• genotype;
  • hepatitis B virus;
  • mutation;
  • nucleos(t)ide analogue naïve;
  • resistance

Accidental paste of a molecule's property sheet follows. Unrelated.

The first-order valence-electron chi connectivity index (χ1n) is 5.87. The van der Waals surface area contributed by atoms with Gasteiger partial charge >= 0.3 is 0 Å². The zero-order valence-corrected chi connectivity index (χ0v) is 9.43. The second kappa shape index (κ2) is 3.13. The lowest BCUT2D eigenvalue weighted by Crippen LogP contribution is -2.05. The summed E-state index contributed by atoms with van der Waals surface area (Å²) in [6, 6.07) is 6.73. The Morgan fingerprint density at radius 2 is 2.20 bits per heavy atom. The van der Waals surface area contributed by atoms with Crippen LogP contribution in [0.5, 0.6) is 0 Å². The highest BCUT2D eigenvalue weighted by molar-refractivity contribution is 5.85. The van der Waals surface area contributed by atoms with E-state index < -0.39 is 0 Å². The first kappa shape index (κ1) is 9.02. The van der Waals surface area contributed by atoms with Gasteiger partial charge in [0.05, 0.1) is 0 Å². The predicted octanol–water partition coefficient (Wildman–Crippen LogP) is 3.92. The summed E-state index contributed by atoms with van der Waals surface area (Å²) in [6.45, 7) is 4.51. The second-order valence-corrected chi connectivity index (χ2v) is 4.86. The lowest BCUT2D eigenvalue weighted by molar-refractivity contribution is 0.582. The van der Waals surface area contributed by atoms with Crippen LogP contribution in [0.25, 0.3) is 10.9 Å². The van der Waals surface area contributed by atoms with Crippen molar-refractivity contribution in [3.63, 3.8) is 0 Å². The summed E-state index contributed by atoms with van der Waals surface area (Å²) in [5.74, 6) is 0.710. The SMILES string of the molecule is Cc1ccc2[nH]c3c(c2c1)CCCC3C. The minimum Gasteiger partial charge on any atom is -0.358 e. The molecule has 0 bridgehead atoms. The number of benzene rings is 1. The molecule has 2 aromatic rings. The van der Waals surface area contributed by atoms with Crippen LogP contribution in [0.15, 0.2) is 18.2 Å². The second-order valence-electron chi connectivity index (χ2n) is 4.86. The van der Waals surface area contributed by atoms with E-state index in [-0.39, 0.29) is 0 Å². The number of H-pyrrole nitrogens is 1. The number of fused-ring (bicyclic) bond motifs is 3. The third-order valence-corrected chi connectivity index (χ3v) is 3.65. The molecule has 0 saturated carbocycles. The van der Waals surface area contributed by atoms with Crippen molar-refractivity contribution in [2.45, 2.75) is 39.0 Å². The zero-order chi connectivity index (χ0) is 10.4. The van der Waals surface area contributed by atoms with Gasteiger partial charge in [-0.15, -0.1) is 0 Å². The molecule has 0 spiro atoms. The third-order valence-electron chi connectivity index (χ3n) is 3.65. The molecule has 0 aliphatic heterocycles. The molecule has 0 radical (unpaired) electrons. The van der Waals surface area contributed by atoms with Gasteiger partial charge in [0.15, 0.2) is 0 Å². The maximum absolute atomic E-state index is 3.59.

Summary.  Drug resistance is a major limitation for the long-term efficacy of antiviral therapy with nucleos(t)ide analogues (NAs) in chronic hepatitis B (CHB). Antiviral resistance mutations may pre-exist in the overall viral population of untreated patients. We aimed to assess the prevalence of such hepatitis B virus (HBV) variants in a large cohort of NAs-naïve patients with CHB and to explore possible association with viral and host variables. Serum samples from 286 NAs-naïve consecutive patients with CHB were tested for serum HBV-DNA, and 255 of them having HBV-DNA > 1000 IU/mL were further analysed for drug resistance mutations by INNO-LiPA HBV DRv2/v3. NAs-naïve patients analysed were mainly men (73%), Caucasians (85%), hepatitis B e Antigen (HBeAg) negative (79%) and genotype D (69%), with a mean age of 43.2 ± 13.4 years. HBV mutations associated with antiviral drug resistance were detected in 13 (5%) patients: three patients infected with HBV genotype C had the rtM204V + rtL180M mutations associated with lamivudine (LMV) resistance. Four patients had the rtI233V mutation that may reduce sensitivity to adefovir, and three patients had the rtM250L/V mutation typical of entecavir resistance. LMV compensatory mutations rtL80V and rtV173L were seen in two and one patients, respectively. No relationship was seen between presence of resistant or compensatory mutations and HBV-DNA levels, HBeAg/anti-HBe status or previous IFN therapy. These results confirm that HBV mutations, which confer resistance against currently available anti-HBV NAs, may already exist in patients who have never received the drug.